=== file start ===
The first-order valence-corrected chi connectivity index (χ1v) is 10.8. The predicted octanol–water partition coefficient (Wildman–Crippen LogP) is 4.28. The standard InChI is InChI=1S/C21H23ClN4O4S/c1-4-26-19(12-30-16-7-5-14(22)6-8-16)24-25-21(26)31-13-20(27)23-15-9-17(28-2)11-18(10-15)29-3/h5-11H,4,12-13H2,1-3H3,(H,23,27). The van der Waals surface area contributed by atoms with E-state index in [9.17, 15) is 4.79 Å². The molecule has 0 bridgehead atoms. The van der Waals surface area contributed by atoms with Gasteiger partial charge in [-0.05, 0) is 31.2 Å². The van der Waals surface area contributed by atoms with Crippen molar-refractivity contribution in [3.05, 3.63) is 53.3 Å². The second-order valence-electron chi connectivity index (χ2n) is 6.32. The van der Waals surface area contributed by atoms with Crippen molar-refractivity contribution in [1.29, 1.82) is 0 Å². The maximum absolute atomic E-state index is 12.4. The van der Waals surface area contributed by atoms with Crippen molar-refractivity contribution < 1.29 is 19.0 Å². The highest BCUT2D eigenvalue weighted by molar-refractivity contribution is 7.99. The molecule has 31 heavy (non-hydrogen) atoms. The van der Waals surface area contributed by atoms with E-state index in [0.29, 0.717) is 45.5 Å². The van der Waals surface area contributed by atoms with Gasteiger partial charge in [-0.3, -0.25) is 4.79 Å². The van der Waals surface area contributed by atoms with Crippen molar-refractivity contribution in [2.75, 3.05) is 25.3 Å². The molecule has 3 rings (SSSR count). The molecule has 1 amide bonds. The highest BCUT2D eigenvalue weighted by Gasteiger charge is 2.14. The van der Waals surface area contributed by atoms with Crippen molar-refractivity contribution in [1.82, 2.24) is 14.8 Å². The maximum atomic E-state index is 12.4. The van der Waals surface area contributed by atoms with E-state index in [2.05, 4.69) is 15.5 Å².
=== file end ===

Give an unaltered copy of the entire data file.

The first-order valence-corrected chi connectivity index (χ1v) is 10.8. The predicted octanol–water partition coefficient (Wildman–Crippen LogP) is 4.28. The standard InChI is InChI=1S/C21H23ClN4O4S/c1-4-26-19(12-30-16-7-5-14(22)6-8-16)24-25-21(26)31-13-20(27)23-15-9-17(28-2)11-18(10-15)29-3/h5-11H,4,12-13H2,1-3H3,(H,23,27). The van der Waals surface area contributed by atoms with E-state index in [9.17, 15) is 4.79 Å². The molecule has 0 bridgehead atoms. The van der Waals surface area contributed by atoms with Gasteiger partial charge in [-0.05, 0) is 31.2 Å². The van der Waals surface area contributed by atoms with Crippen molar-refractivity contribution in [3.05, 3.63) is 53.3 Å². The second-order valence-electron chi connectivity index (χ2n) is 6.32. The van der Waals surface area contributed by atoms with Crippen molar-refractivity contribution in [1.29, 1.82) is 0 Å². The maximum absolute atomic E-state index is 12.4. The van der Waals surface area contributed by atoms with Crippen molar-refractivity contribution < 1.29 is 19.0 Å². The highest BCUT2D eigenvalue weighted by molar-refractivity contribution is 7.99. The molecule has 31 heavy (non-hydrogen) atoms. The van der Waals surface area contributed by atoms with E-state index in [0.29, 0.717) is 45.5 Å². The van der Waals surface area contributed by atoms with Gasteiger partial charge in [-0.3, -0.25) is 4.79 Å². The van der Waals surface area contributed by atoms with Crippen molar-refractivity contribution in [2.75, 3.05) is 25.3 Å². The molecule has 3 rings (SSSR count). The molecule has 1 amide bonds. The highest BCUT2D eigenvalue weighted by Gasteiger charge is 2.14. The van der Waals surface area contributed by atoms with Crippen molar-refractivity contribution in [1.82, 2.24) is 14.8 Å². The maximum atomic E-state index is 12.4. The van der Waals surface area contributed by atoms with E-state index in [2.05, 4.69) is 15.5 Å².